Avant-garde director Robert Wilson: 'What we see can be as important as what we hear'

L.A. Cicero Wilson onstage

Theater director and stage designer Robert Wilson, left, conducted a master class in Pigott Theater on Oct. 1. Stanford student Donnie Hill, right, participated. Later that day in Kresge Auditorium, Wilson presented the first of the Presidential Lectures in the Humanities and Arts of the 2008-09 academic year.

L.A. Cicero Wilson and Aleta

Virginia Preston, Donnie Hill and Aleta Hayes participated in the master class with Robert Wilson.

There were whispers he wouldn't appear at all.

In a scheduling mishap, his Oct. 1 Stanford appearance overlapped with the opening night of his production of Madama Butterfly at the Los Angeles Opera. But Robert Wilson—considered by many to be the foremost living director and stage designer—kept his deal with Stanford.

He was more than a half-hour late to the 90-minute master class he was to conduct that afternoon at Pigott Theater. (His flight from Los Angeles had been delayed.) Then, a rustle, murmuring and movement at the door, and there he was, himself, larger than his photos might have led one to believe (he's 6-feet-4-inches tall) and, to many in attendance, larger than life.

Wilson was at Stanford last week to present the first of the Presidential Lectures in the Humanities and Arts of the 2008-09 academic year. The lecture series is endowed by the President's Office and administered by the Humanities Center.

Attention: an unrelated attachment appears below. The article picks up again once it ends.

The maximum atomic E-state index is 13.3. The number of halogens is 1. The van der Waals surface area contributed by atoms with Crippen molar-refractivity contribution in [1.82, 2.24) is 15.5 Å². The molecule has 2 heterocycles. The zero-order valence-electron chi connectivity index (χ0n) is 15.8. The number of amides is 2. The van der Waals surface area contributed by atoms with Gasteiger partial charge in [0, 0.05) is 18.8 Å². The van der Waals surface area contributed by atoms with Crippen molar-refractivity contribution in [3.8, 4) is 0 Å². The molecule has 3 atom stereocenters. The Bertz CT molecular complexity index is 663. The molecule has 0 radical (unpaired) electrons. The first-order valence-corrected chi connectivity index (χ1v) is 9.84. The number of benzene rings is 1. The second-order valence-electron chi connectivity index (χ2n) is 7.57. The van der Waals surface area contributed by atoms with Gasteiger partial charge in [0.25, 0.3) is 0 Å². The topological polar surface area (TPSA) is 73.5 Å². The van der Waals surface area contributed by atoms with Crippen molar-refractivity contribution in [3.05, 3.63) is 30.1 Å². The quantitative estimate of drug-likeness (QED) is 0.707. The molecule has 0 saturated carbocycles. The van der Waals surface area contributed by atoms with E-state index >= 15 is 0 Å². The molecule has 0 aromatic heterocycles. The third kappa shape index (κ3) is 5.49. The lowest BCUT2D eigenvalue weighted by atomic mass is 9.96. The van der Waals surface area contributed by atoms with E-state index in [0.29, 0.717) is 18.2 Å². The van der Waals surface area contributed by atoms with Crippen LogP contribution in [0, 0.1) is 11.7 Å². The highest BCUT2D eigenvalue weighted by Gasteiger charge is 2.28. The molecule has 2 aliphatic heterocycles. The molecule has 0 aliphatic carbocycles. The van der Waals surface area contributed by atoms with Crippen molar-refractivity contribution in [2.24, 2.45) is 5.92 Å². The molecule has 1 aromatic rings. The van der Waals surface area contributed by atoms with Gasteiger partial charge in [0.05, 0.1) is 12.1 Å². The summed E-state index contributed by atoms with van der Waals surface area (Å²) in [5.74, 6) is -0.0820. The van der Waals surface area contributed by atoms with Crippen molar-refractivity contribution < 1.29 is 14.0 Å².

He opened the lecture, titled "1. HAVE YOU BEEN HERE BEFORE" "2. NO THIS IS THE FIRST TIME," with several discomfiting minutes of silence at the podium.

"The reason to work as an artist is to ask questions," he finally said. "The reason to work is to say 'What is it?'—and not to say what it is."

Time and space, he said, are "the basic architecture of everything"—time the vertical, space the horizontal. "It's the chair you're sitting on, it's the drip of milk in Vermeer," he said. The hand dropping down vertically on a key to play the next note in a Mozart piece is time; the moving along the keyboard, space.

Wilson's lengthy multimedia productions, heirs to surrealism, often play with the architecture of time and space. He has a reputation for innovation with long performances (one, staged on a mountaintop in Iran, lasted seven days) that are characterized by very slow and painstakingly precise movement and "performed images." He is best known for his 1970s collaboration with composer Philip Glass on Einstein on the Beach, an opera that clocks in at a little under five hours with no intermission.